• Projected starting lineup: Devonte’ Graham, Malik Newman, Sviatoslav Mykhailiuk, Billy Preston, Udoka Azuibuike
  • The Jayhawks are going to have a lot to replace, but they do have some players coming in. With Devonte’ Graham back, I think he’ll be a star and all-Big 12 player at the point, and he’ll be joined by a former top 10 prospect in Malik Newman and a current top ten prospect in Billy Preston.

5. Kentucky

  • Who’s gone: De’Aaron Fox, Malik Monk, Bam Adebayo, Isaiah Briscoe, Derek Willis, Mychal Mulder, Dominique Hawkins
  • Who do they add: Hamidou Diallo, Quade Green, Kevin Knox, Nick Richards, P.J. Washington, Jarred Vanderbilt, Shai Gilgeous-Alexander, Jemarl Baker
  • Projected starting lineup: Quade Green, Hamidou Diallo*, Kevin Knox, Jarred Vanderbilt, Nick Richards
  • Kentucky is a tough team to peg for next season. They should be really good defensively — Hamidou Diallo and Jarred Vanderbilt are elite defenders — and insanely athletic, but it’s going to be another year where we don’t know who shoots it for Kentucky. Adding Knox is big.

6. Miami

  • Who’s gone: Davon Reed, Kamari Murphy
  • Who do they add: Lonnie Walker, Chris Lykes, Deng Gak, Sam Waardenburg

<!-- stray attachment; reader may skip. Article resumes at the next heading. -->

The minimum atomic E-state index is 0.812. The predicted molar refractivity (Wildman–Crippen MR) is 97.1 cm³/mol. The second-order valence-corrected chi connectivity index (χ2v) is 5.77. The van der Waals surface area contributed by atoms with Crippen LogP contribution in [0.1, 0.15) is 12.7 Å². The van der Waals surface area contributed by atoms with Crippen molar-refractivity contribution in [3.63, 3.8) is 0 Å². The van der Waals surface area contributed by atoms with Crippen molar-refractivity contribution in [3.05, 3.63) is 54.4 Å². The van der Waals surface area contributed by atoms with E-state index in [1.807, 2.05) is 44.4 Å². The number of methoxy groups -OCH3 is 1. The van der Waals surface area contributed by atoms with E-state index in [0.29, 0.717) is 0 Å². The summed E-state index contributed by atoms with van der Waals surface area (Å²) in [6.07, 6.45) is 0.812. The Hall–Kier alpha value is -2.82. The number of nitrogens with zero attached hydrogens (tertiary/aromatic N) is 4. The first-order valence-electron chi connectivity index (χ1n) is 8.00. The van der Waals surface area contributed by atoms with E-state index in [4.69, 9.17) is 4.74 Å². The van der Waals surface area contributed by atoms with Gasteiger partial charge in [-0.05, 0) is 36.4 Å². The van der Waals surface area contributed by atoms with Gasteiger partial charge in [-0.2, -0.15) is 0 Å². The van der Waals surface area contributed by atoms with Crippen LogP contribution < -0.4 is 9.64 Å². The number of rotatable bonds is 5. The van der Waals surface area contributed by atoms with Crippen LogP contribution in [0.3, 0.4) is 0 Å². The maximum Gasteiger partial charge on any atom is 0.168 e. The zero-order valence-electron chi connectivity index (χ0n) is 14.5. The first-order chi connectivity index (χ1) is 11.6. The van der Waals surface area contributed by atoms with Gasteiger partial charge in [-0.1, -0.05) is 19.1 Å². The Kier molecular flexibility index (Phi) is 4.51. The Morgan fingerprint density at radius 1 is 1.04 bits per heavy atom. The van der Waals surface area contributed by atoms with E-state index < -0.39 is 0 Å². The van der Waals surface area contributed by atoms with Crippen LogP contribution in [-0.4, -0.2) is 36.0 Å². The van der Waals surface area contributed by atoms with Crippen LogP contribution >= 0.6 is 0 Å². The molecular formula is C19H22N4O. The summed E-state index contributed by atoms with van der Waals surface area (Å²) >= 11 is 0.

• Projected starting lineup: Ja’Quan Newton, Bruce Brown, Lonnie Walker, Anthony Lawrence, Dewan Huell
  • Losing Reed and Murphy will hurt, but Bruce Brown was one of the best-kept secrets last year, Lonnie Walker is a big-time scorer and Dewan Huell is a former top 30 prospect in line for a big bump in minutes this year. Jim Larrañaga is exactly the coach to take advantage of this guard-heavy lineup, too.

7. Florida

  • Who’s gone: Kasey Hill, Canyon Barry, Justin Leon, Devin Robinson
  • Who do they add: Isaiah Stokes, Egor Koulechov, Chase Johnson, DeAundre Ballard, Michael Okauru, Jalen Hudson, Dontay Bassett
  • Projected starting lineup: Chris Chiozza, KeVaughn Allen, Egor Koulechov, Kevarrius Hayes, John Egbunu
  • Coming off of a trip to the Elite 8, the Gators bring back most of their key pieces while adding a talented recruiting class and two players that redshirted last season. Two keys to this team’s ceiling: The health of John Egbunu, who missed the second half of last season, and the development of KeVaughn Allen and Chris Chiozza.

8. Louisville

  • Who’s gone: Mangok Mathiang, David Levitch, Tony Hicks, Jaylen Johnson, Donovan Mitchell
  • Who do they add: Brian Bowen, Malik Williams, Darius Perry, Jordan Nwora, Lance Thomas
  • Projected starting lineup: Quentin Snider, VJ King, Deng Adel, Ray Spalding, Anas Mahmoud
  • Louisville has a chance to be very, very good next season, particularly now that Deng Adel is back and Brian Bowen is in the mix. If guys like VJ King, Ray Spalding and Anas Mahmoud take a step forward, the Cardinals might compete for an ACC title. That says a lot this year.

9. Villanova

  • Who’s gone: Josh Hart, Kris Jenkins, Darryl Reynolds